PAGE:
Great Sakata Trio:
Siren, Sticks & Circus

(EUPH 071)

Akira Sakata - alto saxophone
Oliver Schwerdt - grand piano, percussion, little instruments
Christian Lillinger - drums, cymbals, percussion

01 Siren, Sticks & Circus (16’07)


Now the continued work within the legendary instrumental constellation of saxophone, piano and drums leads Oliver Schwerdt and Christian Lillinger to a paradisian meeting with Akira Sakata. The alto play of the Japanese superstar is challenging with the windy, slim and furious breath of Ernst-Ludwig Petrowsky. Listen to Sakatas ultimate siren, Lillingers polytactic sticks and all of the infinite adventures spilled out of Schwerdts grand piano toy circus.

Dass Oliver Schwerdt früher oder später nach seinen mit Luten und Brötzmann unternommenen Ereiferungen um das Erbe von Alexander von Schlippenbach und Fred van Hove mit Akira Sakata Yosuke Yamashita hinterherlaufen würde, hätte aufmerksamen Beobachtern schon früh auffallen können. Wie immer ist es das Trio-Spiel, indem es der Dyade L i l l i s c h w e r d t gelingt, ganz besonders intensiv im Sturm zu stieben. Der Sud der fein austarierten Rhythmus-Klang-Komplexe zelebriert mit den quirligen Girlanden des Altisten einen schwebend-bissigen Zirkus voll der modernen Lust am hochfrequenten Schlagabtausch. Auditiv etablierte Maschinen, Gebläse, Getriebe, Panzer, Raketen oder auch ein humanoider Schrei: in jedem Fall gestattet ein hochengagiertes Organon den Schneid einer postmodern, noch akustisch verfertigenden Maschinenästhetik einwickelnden Improvisationskunst vorzuführen. Im euphorischen Spektakel dieser wie so oft in ihrer ungestümen Ursprünglichkeit gefasster Begegnungsarbeit trifft jede Figur ihre ästhetische Idealform ziemlich genau: Sakatas Sirene, Lillis Sticks und Schwerdts Zirkus.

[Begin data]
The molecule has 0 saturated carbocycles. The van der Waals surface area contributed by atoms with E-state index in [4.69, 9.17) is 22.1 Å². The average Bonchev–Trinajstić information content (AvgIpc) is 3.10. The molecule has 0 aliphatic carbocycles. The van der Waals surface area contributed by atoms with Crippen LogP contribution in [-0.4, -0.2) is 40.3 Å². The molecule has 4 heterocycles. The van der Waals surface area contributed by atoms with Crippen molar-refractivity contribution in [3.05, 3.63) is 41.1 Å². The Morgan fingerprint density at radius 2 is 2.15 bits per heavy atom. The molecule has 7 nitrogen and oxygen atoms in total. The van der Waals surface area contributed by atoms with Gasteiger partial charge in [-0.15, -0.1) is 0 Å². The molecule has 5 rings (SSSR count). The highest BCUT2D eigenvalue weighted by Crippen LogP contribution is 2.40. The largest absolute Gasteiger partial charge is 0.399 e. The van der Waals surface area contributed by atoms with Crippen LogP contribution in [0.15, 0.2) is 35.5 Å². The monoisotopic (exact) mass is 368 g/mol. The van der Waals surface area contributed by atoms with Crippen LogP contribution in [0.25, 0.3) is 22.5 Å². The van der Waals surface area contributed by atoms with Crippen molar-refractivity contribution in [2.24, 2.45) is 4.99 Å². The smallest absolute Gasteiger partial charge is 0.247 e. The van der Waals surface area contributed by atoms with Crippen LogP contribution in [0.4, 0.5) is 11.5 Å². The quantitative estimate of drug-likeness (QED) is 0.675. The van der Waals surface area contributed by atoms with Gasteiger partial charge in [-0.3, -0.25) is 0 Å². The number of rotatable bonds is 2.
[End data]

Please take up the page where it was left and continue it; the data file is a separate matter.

Format: Mini-CD
Price: 14,99 €
ISBN: 978-3-944301-60-0
Digital download:



The recordings for Oliver Schwerdt’s projects with Christian Lillinger and the double basses are almost always made at live concerts in Leipzig’s Club naTo. Before the main act, the quintet itself, there is often a trio in which the two basses are left out. That’s how Schwerdt had handled it with the New Old Luten Quintet as well as with Big Bad Brötzmann, and this was also the sequence he chose for the Great Sakata project.
Now, of course, a bass-less trio with Akira Sakata always evokes memories of the legendary Yosuke Yamashita Trio (the second outfit with Sakata on alto), a group that played with the utmost collective energy, ejecting its music volcano-like and transforming it into incandescent lava flows, as the German journalist Bert Noglik put it. But while Yamashita’s playing was always rooted in Japanese traditions, Schwerdt’s is infused with European classical and new music. So here Sakata’s total expenditure of energy, his roaring and writhing, collide with Schwerdt’s sometimes brutal, teutonic force and Lillinger’s postmodern mix of styles, that he can call up within a millisecond.
Schwerdt himself was simply thrilled after the concert because Sakata’s slender alto reminded him a lot of Luten Petrowsky. That said, there are indeed several highlights in this short, 16-minute performance, e.g. when after five minutes Sakata’s lightning-like runs meet Schwerdt’s powerful clusters in the lower registers, while Lillinger remains subtly and calmly in the background. Or the immediately following passage, which comes across like an ultra-sombre ballad.
In general, the set lives from a contrast between high speed and delicacy, prolixity and condensation. Towards the end there’s a passage with bells and whistling, with which the listeners are led astray, because you think you have arrived at the end of the piece. However, the trio starts all over and the tempo is increased tremendously again. The ending comes relatively abrupt. Simply perfect.
Siren, Sticks & Circus is available as a mini-CD. You can get it from Oliver Schwerdt directly or from the label’s bandcamp site.
THE FREE JAZZ COLLECTIVE, Martin Schray ( [20231013]).